Jim Self & Tricky Lix Latin Jazz Band | ¡Yo!

Go To Artist Page

Recommended if You Like
Cal Tjader Poncho Sanchez Tito Puente

More Artists From
United States - California - LA

Other Genres You Will Love
Jazz: Latin Jazz Jazz: Latin Jazz Moods: Type: Improvisational
Sell your music everywhere
There are no items in your wishlist.


by Jim Self & Tricky Lix Latin Jazz Band

8 piece Latin Jazz Band, featuring the music of Francisco Torres, played by Jim Self on Tuba and Los Angeles' top Latin Jazz musicians
Genre: Jazz: Latin Jazz
Release Date: 

We'll ship when it's back in stock

Order now and we'll ship when it's back in stock, or enter your email below to be notified when it's back in stock.
Sign up for the CD Baby Newsletter
Your email address will not be sold for any reason.
Continue Shopping
cd in stock order now
Buy 2 or more of this title's physical copies and get 10% off
Share to Google +1

To listen to tracks you will need to update your browser to a recent version.

  Song Share Time Download
1. Cal's Pals
Jim Self & Tricky Lix Latin Jazz Band
6:26 $0.99
2. Poinciana
Jim Self & Tricky Lix Latin Jazz Band
4:34 $0.99
3. For Charlie
Jim Self & Tricky Lix Latin Jazz Band
4:59 $0.99
4. Encognito
Jim Self & Tricky Lix Latin Jazz Band
6:28 $0.99
5. Sweetest Blue
Jim Self & Tricky Lix Latin Jazz Band
5:53 $0.99
6. Quiero Llegar
Jim Self & Tricky Lix Latin Jazz Band
5:37 $0.99
7. ¡Yo!
Jim Self & Tricky Lix Latin Jazz Band
6:09 $0.99
8. Old Arrival
Jim Self & Tricky Lix Latin Jazz Band
6:12 $0.99
9. Morning
Jim Self & Tricky Lix Latin Jazz Band
6:34 $0.99
Downloads are available as MP3-320 files.


Album Notes
Jim Self, a veteran L. A. Studio Musician on over 1500 movie scores, has released his 13th solo CD, (That was his tuba that projected those five galactic tones as the Voice of Mothership in “Close Encounters Of The Third Kind”). His Innerplay CD was a Jazz Times top 50 in 2005 and the 2006 Downbeat Critics Poll recognized him as a “Rising Star”.

For this one he has brought together a “who’s who” of young West Coast Latin Jazz Musicians (most of whom are on the great Poncho Sanchez Band). Foremost is trombonist/composer/arranger Francisco Torres who produced and wrote much of the music.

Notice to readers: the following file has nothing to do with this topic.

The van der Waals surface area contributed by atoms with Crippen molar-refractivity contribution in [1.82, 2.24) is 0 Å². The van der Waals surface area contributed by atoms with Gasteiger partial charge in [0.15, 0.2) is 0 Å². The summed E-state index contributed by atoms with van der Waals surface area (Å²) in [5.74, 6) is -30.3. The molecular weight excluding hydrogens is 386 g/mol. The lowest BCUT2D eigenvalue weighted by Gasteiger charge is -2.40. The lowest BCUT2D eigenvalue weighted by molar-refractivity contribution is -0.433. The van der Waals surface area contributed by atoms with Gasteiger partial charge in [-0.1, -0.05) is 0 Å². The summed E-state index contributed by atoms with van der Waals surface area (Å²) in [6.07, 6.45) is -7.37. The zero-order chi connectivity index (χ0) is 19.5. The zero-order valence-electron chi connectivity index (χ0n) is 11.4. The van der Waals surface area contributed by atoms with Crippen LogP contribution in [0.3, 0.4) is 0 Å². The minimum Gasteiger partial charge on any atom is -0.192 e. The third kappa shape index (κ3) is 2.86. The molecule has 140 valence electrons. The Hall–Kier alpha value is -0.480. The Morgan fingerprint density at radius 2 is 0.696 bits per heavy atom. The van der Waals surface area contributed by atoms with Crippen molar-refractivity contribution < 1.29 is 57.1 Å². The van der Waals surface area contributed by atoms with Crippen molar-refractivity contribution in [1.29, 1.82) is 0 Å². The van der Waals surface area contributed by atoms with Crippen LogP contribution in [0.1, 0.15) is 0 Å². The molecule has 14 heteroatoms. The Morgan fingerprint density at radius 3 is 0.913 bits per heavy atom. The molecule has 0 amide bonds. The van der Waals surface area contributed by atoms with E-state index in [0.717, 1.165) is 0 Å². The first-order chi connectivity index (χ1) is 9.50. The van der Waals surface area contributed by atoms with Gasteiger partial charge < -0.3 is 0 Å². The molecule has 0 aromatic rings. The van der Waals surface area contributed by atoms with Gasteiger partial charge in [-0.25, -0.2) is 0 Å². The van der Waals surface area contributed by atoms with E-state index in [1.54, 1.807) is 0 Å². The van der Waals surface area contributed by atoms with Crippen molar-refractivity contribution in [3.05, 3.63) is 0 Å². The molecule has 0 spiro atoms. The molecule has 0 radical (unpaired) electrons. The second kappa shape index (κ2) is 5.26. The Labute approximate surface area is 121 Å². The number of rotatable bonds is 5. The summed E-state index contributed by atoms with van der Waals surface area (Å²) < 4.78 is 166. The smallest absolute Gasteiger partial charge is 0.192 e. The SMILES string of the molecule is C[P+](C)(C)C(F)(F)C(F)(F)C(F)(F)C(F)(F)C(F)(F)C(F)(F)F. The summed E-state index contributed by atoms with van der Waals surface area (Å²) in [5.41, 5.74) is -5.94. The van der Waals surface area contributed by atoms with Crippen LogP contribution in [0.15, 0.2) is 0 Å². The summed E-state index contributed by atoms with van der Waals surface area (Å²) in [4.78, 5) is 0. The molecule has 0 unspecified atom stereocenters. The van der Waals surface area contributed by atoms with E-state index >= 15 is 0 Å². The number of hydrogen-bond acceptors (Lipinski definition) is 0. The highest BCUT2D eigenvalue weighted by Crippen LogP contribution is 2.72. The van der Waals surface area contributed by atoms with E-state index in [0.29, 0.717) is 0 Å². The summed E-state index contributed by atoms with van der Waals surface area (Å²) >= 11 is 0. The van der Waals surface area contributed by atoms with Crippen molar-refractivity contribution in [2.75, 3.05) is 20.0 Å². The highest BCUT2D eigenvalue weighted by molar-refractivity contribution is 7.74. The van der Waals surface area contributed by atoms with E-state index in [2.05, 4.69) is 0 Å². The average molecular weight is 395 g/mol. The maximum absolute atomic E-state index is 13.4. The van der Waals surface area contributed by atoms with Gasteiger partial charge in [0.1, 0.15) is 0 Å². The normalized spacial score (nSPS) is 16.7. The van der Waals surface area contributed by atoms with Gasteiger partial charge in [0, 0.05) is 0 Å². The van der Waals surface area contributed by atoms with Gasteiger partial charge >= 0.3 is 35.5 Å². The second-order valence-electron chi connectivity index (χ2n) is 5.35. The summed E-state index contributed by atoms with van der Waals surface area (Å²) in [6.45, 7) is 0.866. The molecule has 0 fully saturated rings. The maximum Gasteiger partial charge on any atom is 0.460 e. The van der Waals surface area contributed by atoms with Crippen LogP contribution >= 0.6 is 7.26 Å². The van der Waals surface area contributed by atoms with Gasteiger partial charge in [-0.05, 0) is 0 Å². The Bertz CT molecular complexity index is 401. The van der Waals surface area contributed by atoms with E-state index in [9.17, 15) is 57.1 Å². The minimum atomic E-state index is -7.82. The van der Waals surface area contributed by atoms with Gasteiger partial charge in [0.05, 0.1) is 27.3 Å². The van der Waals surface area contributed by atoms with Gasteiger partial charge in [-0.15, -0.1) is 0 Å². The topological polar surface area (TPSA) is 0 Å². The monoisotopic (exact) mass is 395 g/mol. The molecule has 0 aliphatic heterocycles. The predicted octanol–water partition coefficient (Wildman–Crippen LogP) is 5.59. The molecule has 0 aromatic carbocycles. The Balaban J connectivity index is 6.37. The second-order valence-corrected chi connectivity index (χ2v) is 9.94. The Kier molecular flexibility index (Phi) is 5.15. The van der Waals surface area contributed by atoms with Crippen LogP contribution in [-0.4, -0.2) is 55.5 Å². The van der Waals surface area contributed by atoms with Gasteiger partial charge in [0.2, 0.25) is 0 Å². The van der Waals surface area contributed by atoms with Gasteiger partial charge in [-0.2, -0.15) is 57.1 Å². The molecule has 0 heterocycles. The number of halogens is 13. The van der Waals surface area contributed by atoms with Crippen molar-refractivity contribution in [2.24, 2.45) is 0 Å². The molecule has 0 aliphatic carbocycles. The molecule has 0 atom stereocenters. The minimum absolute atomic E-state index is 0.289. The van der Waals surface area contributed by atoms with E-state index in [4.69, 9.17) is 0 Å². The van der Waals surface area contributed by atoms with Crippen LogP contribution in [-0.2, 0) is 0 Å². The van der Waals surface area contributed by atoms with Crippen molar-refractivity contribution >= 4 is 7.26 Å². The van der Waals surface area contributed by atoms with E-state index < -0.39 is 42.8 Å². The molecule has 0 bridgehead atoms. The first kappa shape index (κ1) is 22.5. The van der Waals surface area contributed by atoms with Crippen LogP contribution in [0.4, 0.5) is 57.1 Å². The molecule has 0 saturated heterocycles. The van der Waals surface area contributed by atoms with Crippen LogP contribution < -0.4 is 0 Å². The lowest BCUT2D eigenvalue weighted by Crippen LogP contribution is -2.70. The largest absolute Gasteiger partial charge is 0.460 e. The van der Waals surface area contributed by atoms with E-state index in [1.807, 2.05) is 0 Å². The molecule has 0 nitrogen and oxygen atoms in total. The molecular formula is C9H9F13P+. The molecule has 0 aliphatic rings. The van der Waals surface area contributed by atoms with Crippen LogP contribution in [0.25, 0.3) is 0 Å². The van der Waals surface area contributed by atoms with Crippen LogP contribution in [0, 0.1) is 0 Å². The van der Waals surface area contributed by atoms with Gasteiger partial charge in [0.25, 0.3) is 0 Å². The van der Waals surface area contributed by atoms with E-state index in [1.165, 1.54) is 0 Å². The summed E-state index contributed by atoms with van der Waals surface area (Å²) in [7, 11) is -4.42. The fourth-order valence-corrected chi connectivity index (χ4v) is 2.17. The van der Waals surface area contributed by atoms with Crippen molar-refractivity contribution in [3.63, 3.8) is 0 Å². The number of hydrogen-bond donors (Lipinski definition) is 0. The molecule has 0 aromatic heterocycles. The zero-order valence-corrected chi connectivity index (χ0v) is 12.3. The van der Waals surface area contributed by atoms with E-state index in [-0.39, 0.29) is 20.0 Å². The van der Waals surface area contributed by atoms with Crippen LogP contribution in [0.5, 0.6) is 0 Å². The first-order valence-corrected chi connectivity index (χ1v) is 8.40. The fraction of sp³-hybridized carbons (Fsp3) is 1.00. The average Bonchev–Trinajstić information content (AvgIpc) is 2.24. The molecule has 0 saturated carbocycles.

The CD and song title came from a search for Jim’s last name in Spanish. To his amazement Self is translated as Yo (ego). In Hollywood the word is a greeting or acknowledgement between studio musicians as in “Yo cats”.

The tunes include originals by Jim and Francisco and four Latin Jazz standards--a mix of Mambos, Cha Chas, an Afro 6/8 and a Bolero. Outstanding solos are by Ron Blake and Jim Self on Cal’s Pals, Rob Hardt and Andy Langham on Sweetest Blue, Francisco Torres on Quiero Llegar and For Charlie. Bassist Rene Camacho and percussionists Joey De Leon, Giancarlo Anderson and George Ortiz are the heartbeat of this wonderful band. And wait 'til you hear the FLUBA! (Encognito and Morning)

From Jim:

In the back of my mind, I always wanted to play in an Afro-Cuban band, but that world is not a place where you would expect to see or hear a tuba. In the late 80’s I got to tour Japan with the Marty Paichm Dektette and Mel Torme, recording 2 CDs in the process. Afterward I created a seven-piece jazz group--the Tricky Lix Band. Carl Jefferson released our CD on the Concord label. This CD uses the same horns and an authenic Latin rhythm section.

Latin Jazz is upbeat, happy and full of love and life. All of the guys in the Tricky Lix Latin Jazz Band are great jazz soloists and I am honored get to play with them. They made me an honorary Latino! ¡YO!



to write a review

Joe Ross (Roots Music Report)

Charming CD with a charismatic allure
Veteran Los Angeles studio tuba player Jim Self has recorded on over 1,500 movie scores, and this is his 13th solo album. The CD’s name and title song come from the Spanish for “self” and which is also used as a greeting as in “Yo cats!” Jim Self teams with trombonist/composer/arranger Francisco Torres who produced and wrote much of the music. It’s rather unique to hear the tuba as a solo instrument within a big band context, let alone on a Latin music project. The tuba adds a fun, captivating, uplifting yet soothing low sound to these mambos, cha-cha’s, boleros and more. It’s also quite enchanting to hear Self’s mellow Fluba (a large, unique tuba-sized Flugelhorn that needs a stand to hold it up) on pieces like “Encognito” (a slow Afro-Cha-Cha) and “Morning” (a Latin jazz standard written by Clare Fischer). The low groove is not overdone that it becomes annoying. Torres’ arrangement on a composition like “Sweetest Blue” features masterful soprano sax, piano and bata drum solos in addition to a tuba part that is “up high and blended into the horn section” more like a second trombone. This charming CD draws its charismatic allure from bottom of Self’s heart and instrument. (Joe Ross, Roots Music report)